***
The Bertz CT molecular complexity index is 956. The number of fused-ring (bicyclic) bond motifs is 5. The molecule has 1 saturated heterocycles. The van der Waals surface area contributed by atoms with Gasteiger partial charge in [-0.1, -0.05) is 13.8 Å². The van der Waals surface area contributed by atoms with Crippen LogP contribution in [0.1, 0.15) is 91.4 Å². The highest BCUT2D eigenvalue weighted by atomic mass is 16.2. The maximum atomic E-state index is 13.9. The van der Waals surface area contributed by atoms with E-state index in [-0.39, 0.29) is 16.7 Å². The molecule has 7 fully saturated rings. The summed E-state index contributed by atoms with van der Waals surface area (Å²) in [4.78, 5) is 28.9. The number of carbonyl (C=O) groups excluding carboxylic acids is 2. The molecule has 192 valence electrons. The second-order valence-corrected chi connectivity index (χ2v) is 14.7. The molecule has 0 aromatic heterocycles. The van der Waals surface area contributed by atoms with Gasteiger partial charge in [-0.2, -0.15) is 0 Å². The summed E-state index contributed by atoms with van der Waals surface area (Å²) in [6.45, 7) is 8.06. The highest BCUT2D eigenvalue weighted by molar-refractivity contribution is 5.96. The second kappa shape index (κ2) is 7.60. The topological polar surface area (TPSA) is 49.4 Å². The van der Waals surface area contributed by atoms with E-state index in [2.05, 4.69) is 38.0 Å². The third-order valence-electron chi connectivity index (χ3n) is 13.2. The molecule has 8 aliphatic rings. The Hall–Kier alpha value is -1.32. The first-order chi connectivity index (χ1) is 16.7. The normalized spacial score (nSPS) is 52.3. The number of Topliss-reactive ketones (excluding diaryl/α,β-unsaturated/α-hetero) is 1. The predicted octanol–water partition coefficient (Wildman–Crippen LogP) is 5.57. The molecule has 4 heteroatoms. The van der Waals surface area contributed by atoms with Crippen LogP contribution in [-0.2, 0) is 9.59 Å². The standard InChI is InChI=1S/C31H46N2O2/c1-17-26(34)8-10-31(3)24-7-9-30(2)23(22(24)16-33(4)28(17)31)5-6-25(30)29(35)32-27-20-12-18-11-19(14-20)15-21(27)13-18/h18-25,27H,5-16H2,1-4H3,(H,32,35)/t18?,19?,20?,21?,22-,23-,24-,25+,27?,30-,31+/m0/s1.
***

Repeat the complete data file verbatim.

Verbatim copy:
The Bertz CT molecular complexity index is 956. The number of fused-ring (bicyclic) bond motifs is 5. The molecule has 1 saturated heterocycles. The van der Waals surface area contributed by atoms with Gasteiger partial charge in [-0.1, -0.05) is 13.8 Å². The van der Waals surface area contributed by atoms with Crippen LogP contribution in [0.1, 0.15) is 91.4 Å². The highest BCUT2D eigenvalue weighted by atomic mass is 16.2. The maximum atomic E-state index is 13.9. The van der Waals surface area contributed by atoms with E-state index in [-0.39, 0.29) is 16.7 Å². The molecule has 7 fully saturated rings. The summed E-state index contributed by atoms with van der Waals surface area (Å²) in [4.78, 5) is 28.9. The number of carbonyl (C=O) groups excluding carboxylic acids is 2. The molecule has 192 valence electrons. The second-order valence-corrected chi connectivity index (χ2v) is 14.7. The molecule has 0 aromatic heterocycles. The van der Waals surface area contributed by atoms with Gasteiger partial charge in [-0.2, -0.15) is 0 Å². The summed E-state index contributed by atoms with van der Waals surface area (Å²) in [6.45, 7) is 8.06. The highest BCUT2D eigenvalue weighted by molar-refractivity contribution is 5.96. The second kappa shape index (κ2) is 7.60. The topological polar surface area (TPSA) is 49.4 Å². The van der Waals surface area contributed by atoms with E-state index in [2.05, 4.69) is 38.0 Å². The third-order valence-electron chi connectivity index (χ3n) is 13.2. The molecule has 8 aliphatic rings. The Hall–Kier alpha value is -1.32. The first-order chi connectivity index (χ1) is 16.7. The normalized spacial score (nSPS) is 52.3. The number of Topliss-reactive ketones (excluding diaryl/α,β-unsaturated/α-hetero) is 1. The predicted octanol–water partition coefficient (Wildman–Crippen LogP) is 5.57. The molecule has 4 heteroatoms. The van der Waals surface area contributed by atoms with Crippen LogP contribution in [-0.2, 0) is 9.59 Å². The standard InChI is InChI=1S/C31H46N2O2/c1-17-26(34)8-10-31(3)24-7-9-30(2)23(22(24)16-33(4)28(17)31)5-6-25(30)29(35)32-27-20-12-18-11-19(14-20)15-21(27)13-18/h18-25,27H,5-16H2,1-4H3,(H,32,35)/t18?,19?,20?,21?,22-,23-,24-,25+,27?,30-,31+/m0/s1.